Best of Miami

The Ten Best Tacos in Miami

The Ten Best Tacos in Miami
Photo by Deyson Rodriguez
Although the West Coast reigns supreme when it comes to infinite variations and regional styles of Mexico’s beloved street food, Miami’s taco scene continues to soar with an ambitious mix of modern Mexican spots and under-the-radar mom-and-pop taquerias serving serious corn-based tortillas stuffed with meticulously prepared fillings.

So grab an ice-cold cerveza or a refreshing margarita, and let’s taco 'bout ten of the best tacos in the 305, where taco time is all the time.
click to enlarge COURTESY OF 222 TACO
Courtesy of 222 Taco

222 Taco

1624 79th St. Cswy., North Bay Village

Taco and tequila veteran Anna Robbins' 222 Taco in North Bay Village is a Miami Vice-colored palace of tortillas and margaritas. Tacos are categorized by "Land," "Sea," and "Jardin." The cauliflower al pastor taco has a sweet and acidic flavor without the guilt, and hongo alambre possesses a lovely earthiness ($3 to $4 each). Wash everything down with a 222 slushy margarita, a delightful frozen drink that's best described as a passionfruit piña colada with a liberal dose of tequila.
click to enlarge Barbacoa tacos with guajillo-braised short rib. - BODEGA TAQUERIA Y TEQUILA VIA FACEBOOK
Barbacoa tacos with guajillo-braised short rib.
Bodega Taqueria y Tequila via Facebook

Bodega Taqueria y Tequila

1220 16th St., Miami Beach

Inside Bodega Taqueria y Tequila, casual lunch guests or late-night partiers will find a tricked-out taco truck dishing out over-the-top tacos. Think crisp calamari, a shrimp BLT variety, fish 'n' chips, and spit-broiled chicken. Savory smells waft from fresh tortillas as your tacos are brought to the table. When in doubt, spice things up with the barbacoa ($4.50): guajillo-braised short rib topped with cotija cheese, beautifully charred onions, salsa rosada, cilantro, and potato sticks.
click to enlarge No meat in these tacos. - COURTESY OF CHARLY’S VEGAN TACOS
No meat in these tacos.
Courtesy of Charly’s Vegan Tacos

Charly's Vegan Tacos

172 NW 24th St., Miami

Chef Charly Garcia's Tulum restaurant opened a Wynwood outpost offering a menu full of plant-based Mexican favorites. There are nine taco options priced at $16 for three. The chorizo taco trades pork for crumbled soy marinated in guajillo pepper, ancho pepper, cumin, and oregano, and the yuba carnitas variety takes tofu skin and stews it in chipotle garlic adobo. However, not everything is meant to replace meat: The rajas poblano, smoked portobello, and al pastor all let the vegetables shine.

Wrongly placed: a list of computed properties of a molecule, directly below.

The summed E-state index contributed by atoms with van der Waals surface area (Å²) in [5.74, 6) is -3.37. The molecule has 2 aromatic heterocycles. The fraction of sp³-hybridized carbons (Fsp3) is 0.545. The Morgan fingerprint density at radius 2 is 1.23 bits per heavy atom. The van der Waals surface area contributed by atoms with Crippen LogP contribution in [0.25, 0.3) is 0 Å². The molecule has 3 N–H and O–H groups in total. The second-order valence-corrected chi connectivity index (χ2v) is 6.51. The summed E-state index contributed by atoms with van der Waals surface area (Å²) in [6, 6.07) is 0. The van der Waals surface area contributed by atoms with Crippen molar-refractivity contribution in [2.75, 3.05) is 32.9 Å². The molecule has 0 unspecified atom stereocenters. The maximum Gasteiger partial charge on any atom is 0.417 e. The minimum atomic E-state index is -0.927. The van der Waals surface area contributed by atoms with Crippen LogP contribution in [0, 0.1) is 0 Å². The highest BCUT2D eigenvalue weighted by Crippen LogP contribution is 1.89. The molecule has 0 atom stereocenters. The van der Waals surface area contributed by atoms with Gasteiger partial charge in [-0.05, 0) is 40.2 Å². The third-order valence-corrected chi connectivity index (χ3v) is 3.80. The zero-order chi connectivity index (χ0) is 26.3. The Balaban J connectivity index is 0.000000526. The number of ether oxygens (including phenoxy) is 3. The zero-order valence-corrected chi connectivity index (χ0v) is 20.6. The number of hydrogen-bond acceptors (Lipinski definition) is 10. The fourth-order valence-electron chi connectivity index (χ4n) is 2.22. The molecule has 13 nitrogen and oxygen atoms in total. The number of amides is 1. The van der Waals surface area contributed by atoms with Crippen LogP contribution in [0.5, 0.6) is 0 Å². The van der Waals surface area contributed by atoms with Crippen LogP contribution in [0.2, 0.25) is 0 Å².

Photo by Deyson Rodriguez

Coyo Taco

2300 NW Second Ave., Miami
1111 SW First Ave., Miami

In a neighborhood with an abundance of impeccable food options, Coyo Taco stands among the best in Wynwood. The menu is full of taco choices (two per order), from charred octopus and grilled cactus to seared Angus steak, which you can convert into a burrito, salad, or burrito bowl. After a night of drinking and dancing, treat yourself to hand-pressed tortillas filled with crisp duck and serrano salsa ($10); then finish off your meal with a homemade Mexican ice pop ($4) from La Michoacana.

Huahua's Taqueria

1211 Lincoln Rd, Miami Beach

This South Beach taqueria has been the go-to place for late-night eats since it opened in 2013. Order the fried chicken tacos, which merge two of America’s favorite foods — fried chicken and tacos — and prepare to be mind-blown. Warm tortillas hug perfectly cooked flour-dredged chicken, jalapeño-flecked cornbread, ancho ranch, cabbage, cilantro, and Mexican spices for $3.99 each or $11 for three of the same taco.
click to enlarge Fish tacos - COURTESY OF LOLO'S SURF CANTINA
Fish tacos
Courtesy of Lolo's Surf Cantina

Lolo's Surf Cantina

Parkside at Stanton
161 Ocean Dr., Miami Beach

This beachside cantina in Miami Beach’s South of Fifth neighborhood has a quaint terrace that offers prime people-watching and laid-back alfresco dining. New to the taco scene, Lolo's Surf Cantina spices up the lush area with its Baja-inspired traditional Mexican eats, including rib eye, carnitas, mushroom, and fish tacos. Try the last variety, a gussied-up version that contains pan-fried mahi-mahi, serrano chili aioli, coleslaw, and radishes for $12. All tacos are served on warm house-made tortillas and accompanied by fresh salsas and sauces, made in-house too.